Appeal of working for a publicly traded MF??

Why would one choose to work for a public MF (assuming long term career)? It seems like the same job as a private MF, yet in public MFs, half the carry pool goes out the door to shareholders. So it just seems like you're getting paid a lot less (in terms of carry) to do the exact same job. Think about it. Similar fund sizes ($20bn+), similar performance numbers (maybe an outlier like thoma bravo), yet a carry pool that is sliced in half for the public funds…

Are the senior public MF guys (principal+, the guys who actually get carry) paid more via higher quoted carry allocation or maybe options or cash comp? Probably not. Feel like Warburg or Thoma Bravo may be the highest paying shops in the long run.

Comments (30)

  • Intern in PE - LBOs
1y 

Bump

  • 1
  • Associate 2 in PE - LBOs
1y 

-

  • 1
  • Intern in IB-M&A
1y 

Pretty sure the OP's analysis isn't 100% accurate. At a BX/KKR, the founders, who could have taken 20-30% of the carry for themselves (i.e they own 20-30% of the firm) have instead chosen to sell that carry to public markets. So Steve Schwartzman might take a negligible portion of the carry pool, leaving 50% at BX for every employee who isn't Steve/John/other very senior guys. At Thoma Bravo, if the founders take ~50% of the carry directly, that still leaves ~50% for everyone who isn't a managing partner. Hence, same pay for the MD's, principal's, etc.. Plus, if I ran Thoma Bravo, and I chose how many bps of carry to give to my MD's, why would I give any more than I need to?

  • 2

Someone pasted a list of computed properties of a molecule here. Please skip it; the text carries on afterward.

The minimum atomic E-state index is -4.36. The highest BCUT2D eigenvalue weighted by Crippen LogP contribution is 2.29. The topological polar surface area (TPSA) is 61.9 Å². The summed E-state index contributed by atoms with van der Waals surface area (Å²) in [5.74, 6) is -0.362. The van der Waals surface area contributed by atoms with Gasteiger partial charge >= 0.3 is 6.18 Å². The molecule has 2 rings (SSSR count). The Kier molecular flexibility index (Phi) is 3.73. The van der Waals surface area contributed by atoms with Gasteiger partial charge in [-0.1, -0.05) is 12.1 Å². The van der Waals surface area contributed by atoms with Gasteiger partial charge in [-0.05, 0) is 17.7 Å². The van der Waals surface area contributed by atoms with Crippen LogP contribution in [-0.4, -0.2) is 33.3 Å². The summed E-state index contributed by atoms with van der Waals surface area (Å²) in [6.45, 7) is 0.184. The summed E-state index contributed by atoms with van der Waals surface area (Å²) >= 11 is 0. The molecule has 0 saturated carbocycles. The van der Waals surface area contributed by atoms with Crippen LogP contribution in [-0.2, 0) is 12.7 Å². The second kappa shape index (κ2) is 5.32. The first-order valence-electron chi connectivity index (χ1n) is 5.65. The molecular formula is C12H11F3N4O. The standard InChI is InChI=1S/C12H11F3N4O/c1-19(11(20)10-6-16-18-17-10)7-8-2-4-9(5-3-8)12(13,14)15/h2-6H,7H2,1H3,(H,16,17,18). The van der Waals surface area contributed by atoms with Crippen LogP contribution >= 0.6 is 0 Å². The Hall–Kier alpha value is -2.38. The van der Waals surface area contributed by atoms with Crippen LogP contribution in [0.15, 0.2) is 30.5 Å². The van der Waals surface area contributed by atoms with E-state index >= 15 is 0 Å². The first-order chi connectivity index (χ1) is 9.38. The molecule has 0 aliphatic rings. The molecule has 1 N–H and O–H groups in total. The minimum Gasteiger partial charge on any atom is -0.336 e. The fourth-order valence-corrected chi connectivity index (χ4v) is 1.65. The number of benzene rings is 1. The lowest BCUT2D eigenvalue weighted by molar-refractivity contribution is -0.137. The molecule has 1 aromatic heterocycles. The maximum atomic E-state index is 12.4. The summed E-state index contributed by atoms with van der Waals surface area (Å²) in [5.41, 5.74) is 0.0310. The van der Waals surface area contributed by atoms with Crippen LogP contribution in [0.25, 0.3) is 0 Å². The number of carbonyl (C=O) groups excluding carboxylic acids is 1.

• Intern in IB-M&A
1y 

At the MF level, assuming $20bn+ fund sizes, what is standard carry allocation for MDs/partners and principals? Like 100bps and 50bps, respectively?

  • Intern in PE - LBOs
1y 

Sounds about right. 20bn raise, 2x MOIC, 2/20 fee struc: 100bps = 40mm and 50bps = 20mm which seems in-line with the MF figures quoted in the PE comp report. Thick chunk of carry, starting to think MFPE sounds better than HF haha, but after all it does take a while to payout.

  • Intern in PE - LBOs
1y 

75bps for a new partner and 40bps for a principal (using the same framework as above comments) yields $30mm and $16mm in carry, respectively. Those allocations seem a bit more reasonable, maybe the issue is the fund size (MFs seem to have crossed the $20bn threshold and are approaching $25-30). New partner would also have carry from old fund when they were a principal, so they would have 30 + 16 = $46mm carry dollar at work. And that will obviously go up by a greater amount for each future fund as the partner becomes a sr partner and get better economics

The above guy is correct, it is a very hypothetical number as it assumes 100% capital deployed and nice exits. Plus that $46mm may take 10 years to payout, but I don't think anyone's complaining

  • 1
1y 
Vænnen, what's your opinion? Comment below:

Carried interest for Thoma Bravo XV:

Managing Partner Total: 70% (Orlando Bravo 27%, Carl Thoma 3%, Seth Boro, Scott Crabill, Holden Spaht each 14%)

Other Professionals: 30%

  • 1
1y 
Vænnen, what's your opinion? Comment below:

Worked with them in the past.

They did not provide a split for the 30%, but I remember that carry starts at VP level.

1y 
zeroebitda, what's your opinion? Comment below:

I would say OP is right in some sense. If choosing between two identical companies except one is private and the other is public, I'd go with the private 9 times out of 10. Especially in the AM industry. It allows management to worry less about quarter to quarter results and more about scaling properly while maintaining firm culture. Comp also varies more/more upside for PMs/senior MDs. 

  • Principal in PE - LBOs
1y 

Lol. You think Jon Gray is running Bx to make the quarter to keep a bunch of shit eating Millennium HF analysts happy?

Be that as it may, private is better. Smaller firm, lower overhead, not turning into a monstrous institution, still a ridiculous expense policy, etc.